BRAHMAHATYA: by Rajiv Mittal Complicated yet integrated characters, a skilfully created sequence of inevitable events and a thick suspense plentifully fed by a revengeful, murderous intent, Brahmahatya has it all. To make the novel additionally delectable, there is the generous inclusion of local flavor. This, I said to myself, is an Indian story written in English. The language does not mess… Read more »
A humble tribute to my favorite ghazal singer #JagjitSingh, on his birthday today.
I have no idea what to write as introduction for Beloo Mehra, honestly. No matter what I write, it would still feel pathetically inadequate. But I need not really worry, in a way. All readers of Serenely Rapt have surely ‘met’ the wise and compassionate writer who weaves soul-expanding essays and commentaries on her two blogs: Beauty Interprests, Expresses and… Read more »
My first ever cookbook was written by the queen of cookbooks- Tarla Dalal. Those years, hers were the only dependable cookbooks. She made everything seem so easy to do. Her measurements were always perfect to a T. She took the uncertainty of out of the most complicated dishes. Cakes and desserts were impossible to tame, mystical things for most Indian… Read more »
Lal Bahadur Shastri was diminutive and soft- spoken, made spectacular by his impeccable integrity.
I have had a very happy day today, getting inspired. On 13th July 2013 as India slept, a few tribal girls from the state of Jharkhand proudly held aloft a trophy they had won in their maiden entry in a football tournament in far-flung Spain. If that doesn’t sound like the first line of a sci- fi, don’t worry. You… Read more »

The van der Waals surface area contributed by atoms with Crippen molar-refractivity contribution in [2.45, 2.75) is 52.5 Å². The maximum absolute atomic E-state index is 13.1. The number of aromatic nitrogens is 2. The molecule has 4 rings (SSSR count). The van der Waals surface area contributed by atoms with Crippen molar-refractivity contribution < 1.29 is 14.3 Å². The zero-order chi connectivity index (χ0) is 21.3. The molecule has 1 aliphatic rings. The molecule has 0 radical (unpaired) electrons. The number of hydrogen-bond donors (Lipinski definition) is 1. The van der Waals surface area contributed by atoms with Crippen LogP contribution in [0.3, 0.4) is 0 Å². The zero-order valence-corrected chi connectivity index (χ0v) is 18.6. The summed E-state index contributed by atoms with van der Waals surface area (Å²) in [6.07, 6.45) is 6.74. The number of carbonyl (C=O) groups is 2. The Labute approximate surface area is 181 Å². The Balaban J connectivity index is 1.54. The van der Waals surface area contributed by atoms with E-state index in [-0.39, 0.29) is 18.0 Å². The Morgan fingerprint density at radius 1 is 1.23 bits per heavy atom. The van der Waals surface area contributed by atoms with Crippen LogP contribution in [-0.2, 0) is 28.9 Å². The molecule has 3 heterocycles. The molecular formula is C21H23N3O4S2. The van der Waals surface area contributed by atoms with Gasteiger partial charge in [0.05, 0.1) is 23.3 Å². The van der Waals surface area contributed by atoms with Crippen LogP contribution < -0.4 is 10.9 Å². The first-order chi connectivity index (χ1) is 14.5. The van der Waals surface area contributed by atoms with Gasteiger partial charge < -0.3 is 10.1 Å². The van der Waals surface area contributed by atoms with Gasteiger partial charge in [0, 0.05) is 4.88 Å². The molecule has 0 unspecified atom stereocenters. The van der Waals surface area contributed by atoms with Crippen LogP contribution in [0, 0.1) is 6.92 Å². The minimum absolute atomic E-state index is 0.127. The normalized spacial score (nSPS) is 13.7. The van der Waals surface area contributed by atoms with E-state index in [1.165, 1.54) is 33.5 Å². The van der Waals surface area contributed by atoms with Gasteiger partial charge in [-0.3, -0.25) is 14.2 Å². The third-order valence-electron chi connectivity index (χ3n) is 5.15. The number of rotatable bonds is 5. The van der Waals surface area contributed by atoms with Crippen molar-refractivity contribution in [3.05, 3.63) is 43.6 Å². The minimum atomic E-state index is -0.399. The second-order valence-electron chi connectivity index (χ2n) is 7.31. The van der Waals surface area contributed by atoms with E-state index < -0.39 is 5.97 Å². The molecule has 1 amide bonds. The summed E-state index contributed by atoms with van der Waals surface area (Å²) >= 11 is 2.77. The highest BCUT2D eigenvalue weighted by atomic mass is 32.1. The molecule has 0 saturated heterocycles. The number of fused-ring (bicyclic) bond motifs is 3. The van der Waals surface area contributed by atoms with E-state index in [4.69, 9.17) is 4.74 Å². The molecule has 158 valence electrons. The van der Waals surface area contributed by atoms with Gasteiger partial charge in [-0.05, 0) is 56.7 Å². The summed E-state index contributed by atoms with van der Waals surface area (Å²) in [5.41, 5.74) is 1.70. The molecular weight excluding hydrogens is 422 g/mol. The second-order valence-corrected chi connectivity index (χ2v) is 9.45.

I love the English language unabashedly, almost as much as I love my mother tongue, Hindi. I think as fluently in English as I do in Hindi. I speak it fluently and write it better. Someone once asked my mother very seriously if she laughed in English. She solemnly told him that she certainly did. I hope that kind of… Read more »
“My my! Someone’s looking like thunder today? What happened Amrita?” Runoo Mosi’s (Mosi: Mother’s sister, aunt. Forming bonds with people one is not related to is very common in India) voice was concerned, her brows puckered up. “Nothing Mosi”, said little Amrita looking utterly woebegone. Her eyes lowered, she took her place amidst the other children on the large rug… Read more »
Nearly eight years ago I attended a seminar on non-conventional, renewable energy sources. The tagline of the seminar was Clean Green Sustainable. Whenever I have mentioned having attended that two day seminar, then or since, the reaction has been uniform. “Why waste two full days attending a seminar on a topic which has nothing in common with your own line… Read more »